Feminist pioneers—the ones who fought for women’s right to vote, who passionately supported the abolitionist cause, who, in short, fought hard for an egalitarian society based on merit—who basically helped to build today’s society, they paved the way for us. They, these wonderfully courageous people who dared to challenge inequality, are the ones who have enabled us to share in their vision of a world where discrimination, be it gender, race, age or nationality, isn’t a factor.

Feminism, at its purest form when it first took root, is all about anti-discrimination and fighting for a world where everyone is treated equally. So how can people who subject men to sexist stereotypes call themselves feminists?

And yet, we’ve gone and thrown all of that away in this generation.

Where is our grit?

Perhaps we all need to be reminded.

To carve out a path where there was none is a daunting task. It’s like getting lost in the middle of a thick forest with no trail to be seen. Where, and how, do you go on from there?

To go where no one else dares takes a certain amount of courage and faith.

To break ceilings and challenge the status quo with innovation necessarily requires grit and a skin thick enough to withstand any possible ridicule. Because let’s face it: if we’re going to go where no one else has gone, or is prepared to go, we’re going to have to face the naysayers who will laugh at us.

To do all of that, to break barriers, to lay the foundations of today’s society, to do what was once thought impossible, to be the first to say “Let’s do this”—basically, to be a pioneer—this is daunting.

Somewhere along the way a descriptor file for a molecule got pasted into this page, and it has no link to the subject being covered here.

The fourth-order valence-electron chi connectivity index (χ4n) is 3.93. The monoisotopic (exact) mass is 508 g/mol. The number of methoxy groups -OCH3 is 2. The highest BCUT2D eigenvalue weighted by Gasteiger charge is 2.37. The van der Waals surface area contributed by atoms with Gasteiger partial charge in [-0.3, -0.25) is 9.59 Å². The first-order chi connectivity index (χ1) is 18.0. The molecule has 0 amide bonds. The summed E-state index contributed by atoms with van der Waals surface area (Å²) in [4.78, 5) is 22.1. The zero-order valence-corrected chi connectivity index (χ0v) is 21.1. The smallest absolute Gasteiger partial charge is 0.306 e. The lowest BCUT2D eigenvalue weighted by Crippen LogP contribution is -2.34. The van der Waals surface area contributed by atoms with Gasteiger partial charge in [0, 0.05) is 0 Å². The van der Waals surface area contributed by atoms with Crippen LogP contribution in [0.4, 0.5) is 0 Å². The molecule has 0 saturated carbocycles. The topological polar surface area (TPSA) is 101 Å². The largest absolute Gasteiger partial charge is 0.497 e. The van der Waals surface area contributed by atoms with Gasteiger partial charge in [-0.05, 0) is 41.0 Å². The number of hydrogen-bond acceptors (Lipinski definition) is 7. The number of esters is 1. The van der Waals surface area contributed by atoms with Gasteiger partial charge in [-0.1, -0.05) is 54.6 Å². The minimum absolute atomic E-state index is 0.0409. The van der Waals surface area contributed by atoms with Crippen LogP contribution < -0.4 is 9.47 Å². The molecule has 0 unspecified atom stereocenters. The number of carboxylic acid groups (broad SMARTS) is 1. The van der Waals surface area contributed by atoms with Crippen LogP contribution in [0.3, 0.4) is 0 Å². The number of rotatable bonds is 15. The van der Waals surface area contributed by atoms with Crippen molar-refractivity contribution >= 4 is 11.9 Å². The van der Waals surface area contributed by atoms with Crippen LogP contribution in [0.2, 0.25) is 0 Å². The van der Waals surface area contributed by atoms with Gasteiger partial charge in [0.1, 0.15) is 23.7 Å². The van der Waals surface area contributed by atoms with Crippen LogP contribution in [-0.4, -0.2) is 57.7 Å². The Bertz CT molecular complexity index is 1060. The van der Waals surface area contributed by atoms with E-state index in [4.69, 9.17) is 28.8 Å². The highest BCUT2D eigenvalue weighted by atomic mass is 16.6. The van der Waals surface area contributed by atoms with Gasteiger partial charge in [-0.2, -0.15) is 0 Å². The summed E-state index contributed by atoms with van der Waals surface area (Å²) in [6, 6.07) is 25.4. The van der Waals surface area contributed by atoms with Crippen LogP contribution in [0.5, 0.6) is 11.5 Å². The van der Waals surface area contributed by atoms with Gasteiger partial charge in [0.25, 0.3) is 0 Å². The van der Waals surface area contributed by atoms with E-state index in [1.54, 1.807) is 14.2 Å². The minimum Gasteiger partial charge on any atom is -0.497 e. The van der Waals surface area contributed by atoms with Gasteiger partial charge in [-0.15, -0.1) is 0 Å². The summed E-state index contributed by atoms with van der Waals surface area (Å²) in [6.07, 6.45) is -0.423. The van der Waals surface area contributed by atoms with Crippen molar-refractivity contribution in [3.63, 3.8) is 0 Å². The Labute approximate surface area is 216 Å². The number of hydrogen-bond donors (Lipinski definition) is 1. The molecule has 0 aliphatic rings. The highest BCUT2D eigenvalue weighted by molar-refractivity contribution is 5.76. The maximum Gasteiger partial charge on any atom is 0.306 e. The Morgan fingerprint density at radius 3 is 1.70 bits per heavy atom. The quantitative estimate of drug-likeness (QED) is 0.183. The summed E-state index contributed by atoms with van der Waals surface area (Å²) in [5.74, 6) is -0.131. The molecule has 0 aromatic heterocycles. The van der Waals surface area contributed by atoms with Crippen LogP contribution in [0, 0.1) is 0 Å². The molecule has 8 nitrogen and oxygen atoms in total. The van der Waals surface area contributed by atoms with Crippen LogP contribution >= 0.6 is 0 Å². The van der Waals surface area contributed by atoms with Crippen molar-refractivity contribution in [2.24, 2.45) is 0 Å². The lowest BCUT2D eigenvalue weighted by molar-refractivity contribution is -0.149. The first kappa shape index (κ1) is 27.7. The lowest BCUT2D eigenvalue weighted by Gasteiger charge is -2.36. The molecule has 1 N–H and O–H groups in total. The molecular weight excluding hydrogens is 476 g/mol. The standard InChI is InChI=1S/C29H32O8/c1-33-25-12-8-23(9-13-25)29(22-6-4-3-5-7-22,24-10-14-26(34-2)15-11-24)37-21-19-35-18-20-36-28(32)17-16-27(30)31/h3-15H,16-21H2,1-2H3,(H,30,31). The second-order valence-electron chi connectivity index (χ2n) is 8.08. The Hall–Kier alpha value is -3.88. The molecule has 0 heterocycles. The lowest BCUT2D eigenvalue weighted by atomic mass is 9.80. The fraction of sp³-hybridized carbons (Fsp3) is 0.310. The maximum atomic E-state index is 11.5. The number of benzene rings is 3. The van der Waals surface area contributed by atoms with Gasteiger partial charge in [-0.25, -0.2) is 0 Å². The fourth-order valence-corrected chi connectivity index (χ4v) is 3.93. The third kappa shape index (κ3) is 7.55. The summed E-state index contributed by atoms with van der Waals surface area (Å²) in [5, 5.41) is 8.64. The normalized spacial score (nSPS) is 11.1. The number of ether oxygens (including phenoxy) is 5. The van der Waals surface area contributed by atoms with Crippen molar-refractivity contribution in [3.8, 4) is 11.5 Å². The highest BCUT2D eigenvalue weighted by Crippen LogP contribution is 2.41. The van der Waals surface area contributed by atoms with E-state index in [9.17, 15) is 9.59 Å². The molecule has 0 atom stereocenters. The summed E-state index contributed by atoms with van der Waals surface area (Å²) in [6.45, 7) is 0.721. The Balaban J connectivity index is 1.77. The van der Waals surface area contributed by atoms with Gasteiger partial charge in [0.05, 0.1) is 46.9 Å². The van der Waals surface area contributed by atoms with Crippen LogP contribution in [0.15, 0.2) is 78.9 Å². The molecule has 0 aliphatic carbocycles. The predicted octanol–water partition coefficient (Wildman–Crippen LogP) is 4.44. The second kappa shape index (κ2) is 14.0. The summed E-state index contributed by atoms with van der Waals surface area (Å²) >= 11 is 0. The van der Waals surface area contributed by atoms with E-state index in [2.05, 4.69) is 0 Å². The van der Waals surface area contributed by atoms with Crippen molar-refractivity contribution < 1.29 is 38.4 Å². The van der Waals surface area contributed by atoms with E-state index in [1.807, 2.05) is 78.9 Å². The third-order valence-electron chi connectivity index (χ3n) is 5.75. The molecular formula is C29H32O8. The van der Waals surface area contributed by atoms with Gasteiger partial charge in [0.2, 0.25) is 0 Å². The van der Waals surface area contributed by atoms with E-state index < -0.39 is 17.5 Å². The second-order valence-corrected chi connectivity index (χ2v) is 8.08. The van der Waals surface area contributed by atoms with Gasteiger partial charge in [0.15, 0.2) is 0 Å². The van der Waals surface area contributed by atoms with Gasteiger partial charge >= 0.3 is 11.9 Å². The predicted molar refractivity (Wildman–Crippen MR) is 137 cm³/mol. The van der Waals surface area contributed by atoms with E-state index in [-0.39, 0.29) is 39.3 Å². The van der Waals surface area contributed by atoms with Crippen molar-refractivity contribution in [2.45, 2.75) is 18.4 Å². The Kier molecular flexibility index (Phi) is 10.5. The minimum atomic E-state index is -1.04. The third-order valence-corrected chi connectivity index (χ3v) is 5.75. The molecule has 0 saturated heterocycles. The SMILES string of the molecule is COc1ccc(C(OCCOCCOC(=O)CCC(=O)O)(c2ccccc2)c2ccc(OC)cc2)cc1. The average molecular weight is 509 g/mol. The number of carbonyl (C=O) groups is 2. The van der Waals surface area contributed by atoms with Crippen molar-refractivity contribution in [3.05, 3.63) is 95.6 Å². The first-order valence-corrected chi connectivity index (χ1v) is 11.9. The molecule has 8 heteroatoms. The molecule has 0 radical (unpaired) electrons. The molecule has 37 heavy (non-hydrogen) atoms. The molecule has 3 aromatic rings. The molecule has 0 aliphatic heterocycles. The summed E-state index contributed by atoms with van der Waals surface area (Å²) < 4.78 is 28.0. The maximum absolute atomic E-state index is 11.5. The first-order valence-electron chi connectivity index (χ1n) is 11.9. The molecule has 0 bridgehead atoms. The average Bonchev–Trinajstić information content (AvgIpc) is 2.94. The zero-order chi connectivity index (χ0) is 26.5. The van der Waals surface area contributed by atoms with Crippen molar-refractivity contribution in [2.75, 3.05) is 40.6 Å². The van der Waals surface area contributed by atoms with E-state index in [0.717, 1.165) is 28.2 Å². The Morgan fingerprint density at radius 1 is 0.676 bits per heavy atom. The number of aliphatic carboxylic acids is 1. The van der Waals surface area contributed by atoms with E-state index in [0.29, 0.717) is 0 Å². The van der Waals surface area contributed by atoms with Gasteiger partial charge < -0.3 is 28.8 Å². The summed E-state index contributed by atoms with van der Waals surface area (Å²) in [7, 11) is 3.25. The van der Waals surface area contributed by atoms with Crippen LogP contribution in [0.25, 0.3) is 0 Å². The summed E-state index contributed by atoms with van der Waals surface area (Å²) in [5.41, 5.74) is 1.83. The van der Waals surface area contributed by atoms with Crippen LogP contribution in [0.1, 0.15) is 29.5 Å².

After all, feminist pioneers like Mary Wollstonecraft sure got trolled and hated on a lot when advocating for women’s right to equal treatment in the 18th century, when everyone thought she was crazy for calling for equal treatment.

And yet the direction that we’ve now taken with feminism… We’re practically taking a wrecking ball to the foundations the pioneers have laid down for us.

Because this is what people are missing—reverse sexism is still sexism.

So where do we stand? Where do you stand?

Are we going to be the kids at the playground who get pushed over by the mean, big kids, and then decide to bully these bullies right back? I sure hope not. ‘Cause that’d be like hitting a heavy ball hanging on a chain, and then having it hit you right back in the face. That’s painful.

True feminism may not mean anything to these pseudo feminists, but it does mean something to the rest of us.

Well, for now, I’m going to keep pointing out the hypocrisy in pseudo-feminist articles and edit the sexism out of it, armed with my ridiculously strong coffee and obesity-causing doughnuts. That is, until I go stark raving mad and move to Tristan da Cunha, or until the day comes when I don’t need to.

(But I wouldn’t hold my breath, if I were you.)

P/S: I know, I know… I usually talk about editing and more technical stuff, but I really needed to get this out. As editors (and writers! and artists!), we have to be mindful and sensitive, to be careful we don’t become the monsters we rage against in our overly zealous quest to condemn.